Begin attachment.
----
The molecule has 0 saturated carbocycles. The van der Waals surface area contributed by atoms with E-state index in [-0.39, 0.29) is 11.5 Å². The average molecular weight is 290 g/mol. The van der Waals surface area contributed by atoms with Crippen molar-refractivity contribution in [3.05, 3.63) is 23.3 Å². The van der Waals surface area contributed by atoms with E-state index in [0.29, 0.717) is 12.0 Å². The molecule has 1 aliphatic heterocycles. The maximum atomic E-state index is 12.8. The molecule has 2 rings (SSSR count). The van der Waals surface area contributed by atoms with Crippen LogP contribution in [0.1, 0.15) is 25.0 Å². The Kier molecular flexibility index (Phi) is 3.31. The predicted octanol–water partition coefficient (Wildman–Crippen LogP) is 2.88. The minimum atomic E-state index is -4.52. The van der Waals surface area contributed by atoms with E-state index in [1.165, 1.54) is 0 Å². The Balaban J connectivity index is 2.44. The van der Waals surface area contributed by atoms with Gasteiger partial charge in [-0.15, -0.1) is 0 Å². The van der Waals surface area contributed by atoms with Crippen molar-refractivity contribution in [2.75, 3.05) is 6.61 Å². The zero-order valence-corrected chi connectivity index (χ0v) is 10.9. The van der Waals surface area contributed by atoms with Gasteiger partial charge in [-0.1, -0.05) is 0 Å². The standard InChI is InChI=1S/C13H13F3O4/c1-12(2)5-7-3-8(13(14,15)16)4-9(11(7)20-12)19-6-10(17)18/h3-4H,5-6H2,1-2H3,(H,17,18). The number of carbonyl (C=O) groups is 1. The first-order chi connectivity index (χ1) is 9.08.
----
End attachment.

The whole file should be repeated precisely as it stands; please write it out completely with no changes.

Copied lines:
The molecule has 0 saturated carbocycles. The van der Waals surface area contributed by atoms with E-state index in [-0.39, 0.29) is 11.5 Å². The average molecular weight is 290 g/mol. The van der Waals surface area contributed by atoms with Crippen molar-refractivity contribution in [3.05, 3.63) is 23.3 Å². The van der Waals surface area contributed by atoms with E-state index in [0.29, 0.717) is 12.0 Å². The molecule has 1 aliphatic heterocycles. The maximum atomic E-state index is 12.8. The molecule has 2 rings (SSSR count). The van der Waals surface area contributed by atoms with Crippen LogP contribution in [0.1, 0.15) is 25.0 Å². The Kier molecular flexibility index (Phi) is 3.31. The predicted octanol–water partition coefficient (Wildman–Crippen LogP) is 2.88. The minimum atomic E-state index is -4.52. The van der Waals surface area contributed by atoms with E-state index in [1.165, 1.54) is 0 Å². The Balaban J connectivity index is 2.44. The van der Waals surface area contributed by atoms with Gasteiger partial charge in [-0.15, -0.1) is 0 Å². The van der Waals surface area contributed by atoms with Crippen molar-refractivity contribution in [2.75, 3.05) is 6.61 Å². The zero-order valence-corrected chi connectivity index (χ0v) is 10.9. The van der Waals surface area contributed by atoms with Gasteiger partial charge in [-0.1, -0.05) is 0 Å². The standard InChI is InChI=1S/C13H13F3O4/c1-12(2)5-7-3-8(13(14,15)16)4-9(11(7)20-12)19-6-10(17)18/h3-4H,5-6H2,1-2H3,(H,17,18). The number of carbonyl (C=O) groups is 1. The first-order chi connectivity index (χ1) is 9.08.